Higher Levels of Education Are Leading to a Shrinking of the Gender Wage Gap

A new study from the Pew Research Center finds that as women are becoming more educated than their male peers, they are increasingly taking positions in the skilled workforce. This has produced a shrinking of the gender wage gap.

The data shows that in 1980 women held 27 percent of what the report calls “analytical” jobs in the U.S. economy. This rose to 42 percent in 2018. In 1980, women held 40 percent of managerial jobs compared to 47 percent in 2017. As a result, after adjusting for inflation, the average hourly wage for women increased from $15 to $22 from 1980 to 2018. For men, the average wage increased from $23 to $26. Thus, the hourly gender wage gap was cut by more than half during the period.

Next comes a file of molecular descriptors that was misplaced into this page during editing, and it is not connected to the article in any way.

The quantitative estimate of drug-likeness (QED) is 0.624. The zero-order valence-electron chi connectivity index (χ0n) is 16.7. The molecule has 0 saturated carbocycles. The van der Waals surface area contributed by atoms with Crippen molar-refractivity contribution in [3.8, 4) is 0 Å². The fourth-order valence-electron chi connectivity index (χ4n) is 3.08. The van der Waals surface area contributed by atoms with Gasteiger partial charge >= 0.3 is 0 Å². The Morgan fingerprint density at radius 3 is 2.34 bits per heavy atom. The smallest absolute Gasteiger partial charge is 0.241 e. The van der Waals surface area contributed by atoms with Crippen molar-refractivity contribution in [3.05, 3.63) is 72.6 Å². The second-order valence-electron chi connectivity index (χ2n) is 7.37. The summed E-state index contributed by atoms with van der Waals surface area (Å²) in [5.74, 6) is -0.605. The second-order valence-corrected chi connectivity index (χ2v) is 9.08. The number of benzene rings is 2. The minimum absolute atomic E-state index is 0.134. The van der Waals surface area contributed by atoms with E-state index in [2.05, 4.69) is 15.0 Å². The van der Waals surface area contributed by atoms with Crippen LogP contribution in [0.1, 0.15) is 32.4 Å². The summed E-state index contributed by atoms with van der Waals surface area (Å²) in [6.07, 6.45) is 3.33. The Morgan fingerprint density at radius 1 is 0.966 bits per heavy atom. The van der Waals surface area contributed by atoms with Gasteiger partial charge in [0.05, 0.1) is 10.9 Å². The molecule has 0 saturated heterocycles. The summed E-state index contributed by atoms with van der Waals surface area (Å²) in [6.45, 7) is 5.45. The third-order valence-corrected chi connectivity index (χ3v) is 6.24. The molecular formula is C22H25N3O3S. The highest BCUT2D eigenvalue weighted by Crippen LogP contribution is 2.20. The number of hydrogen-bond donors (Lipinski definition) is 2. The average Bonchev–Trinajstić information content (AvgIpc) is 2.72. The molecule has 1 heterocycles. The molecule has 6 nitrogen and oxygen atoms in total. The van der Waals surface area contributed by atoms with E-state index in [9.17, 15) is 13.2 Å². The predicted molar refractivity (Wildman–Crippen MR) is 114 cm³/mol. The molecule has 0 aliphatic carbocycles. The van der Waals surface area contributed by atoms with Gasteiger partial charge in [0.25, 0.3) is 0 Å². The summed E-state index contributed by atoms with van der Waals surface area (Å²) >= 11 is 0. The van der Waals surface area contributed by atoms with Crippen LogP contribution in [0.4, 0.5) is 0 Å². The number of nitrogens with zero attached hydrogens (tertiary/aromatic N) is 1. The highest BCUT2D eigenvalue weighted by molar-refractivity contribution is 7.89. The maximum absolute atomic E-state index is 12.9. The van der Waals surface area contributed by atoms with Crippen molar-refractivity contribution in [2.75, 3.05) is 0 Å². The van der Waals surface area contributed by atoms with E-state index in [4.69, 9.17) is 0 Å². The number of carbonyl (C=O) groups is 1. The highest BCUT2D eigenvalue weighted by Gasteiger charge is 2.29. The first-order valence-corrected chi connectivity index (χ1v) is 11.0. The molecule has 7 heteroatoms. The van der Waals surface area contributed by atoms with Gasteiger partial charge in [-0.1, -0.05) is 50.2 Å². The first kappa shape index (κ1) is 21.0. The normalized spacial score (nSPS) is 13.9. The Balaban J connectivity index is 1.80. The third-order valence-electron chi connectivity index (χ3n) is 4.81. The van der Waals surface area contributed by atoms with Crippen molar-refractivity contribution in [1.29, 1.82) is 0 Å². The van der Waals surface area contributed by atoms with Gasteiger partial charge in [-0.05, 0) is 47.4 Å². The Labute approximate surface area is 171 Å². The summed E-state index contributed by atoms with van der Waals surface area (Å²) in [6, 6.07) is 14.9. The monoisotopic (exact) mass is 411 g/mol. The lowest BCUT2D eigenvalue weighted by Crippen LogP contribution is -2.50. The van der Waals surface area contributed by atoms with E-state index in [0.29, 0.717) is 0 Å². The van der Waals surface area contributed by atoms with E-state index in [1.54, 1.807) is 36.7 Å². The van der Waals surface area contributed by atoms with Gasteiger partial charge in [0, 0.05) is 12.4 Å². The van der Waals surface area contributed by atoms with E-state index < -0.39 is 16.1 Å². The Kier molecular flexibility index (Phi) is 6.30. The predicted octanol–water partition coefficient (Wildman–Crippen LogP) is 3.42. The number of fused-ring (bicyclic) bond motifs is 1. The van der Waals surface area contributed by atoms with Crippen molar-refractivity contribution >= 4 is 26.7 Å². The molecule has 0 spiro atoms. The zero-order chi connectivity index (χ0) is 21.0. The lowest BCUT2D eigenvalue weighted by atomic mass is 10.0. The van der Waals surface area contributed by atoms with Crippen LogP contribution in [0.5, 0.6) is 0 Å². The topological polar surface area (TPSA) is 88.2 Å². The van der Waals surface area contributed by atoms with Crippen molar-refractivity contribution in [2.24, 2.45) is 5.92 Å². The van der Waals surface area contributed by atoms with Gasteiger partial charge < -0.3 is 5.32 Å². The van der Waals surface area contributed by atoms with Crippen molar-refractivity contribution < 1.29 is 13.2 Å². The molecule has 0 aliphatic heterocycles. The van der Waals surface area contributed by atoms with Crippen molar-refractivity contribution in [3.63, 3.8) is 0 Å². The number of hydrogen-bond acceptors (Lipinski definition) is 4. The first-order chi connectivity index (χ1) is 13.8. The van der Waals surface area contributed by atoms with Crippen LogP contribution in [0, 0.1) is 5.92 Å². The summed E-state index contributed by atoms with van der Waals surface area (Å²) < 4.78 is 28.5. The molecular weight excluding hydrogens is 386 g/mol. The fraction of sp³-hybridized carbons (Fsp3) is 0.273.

“A rising level of education among women is one reason why the gender wage gap closed from 1980 to 2018,” according to the report. “In 1980, 16% of employed women ages 16 and older had completed four years of college education or more, compared with 20% of men. By 2018, 40% of women had completed at least a four-year college program, compared with 35% of men. Thus, whereas women once lagged men in college completion by 4 percentage points, they are now ahead of men by 5 points overall and are better equipped for higher-skill jobs.”

The study, “Women Make Gains in the Workplace Amid a Rising Demand for Skilled Workers,” may be accessed here.

Filed Under: Gender GapResearch/Study

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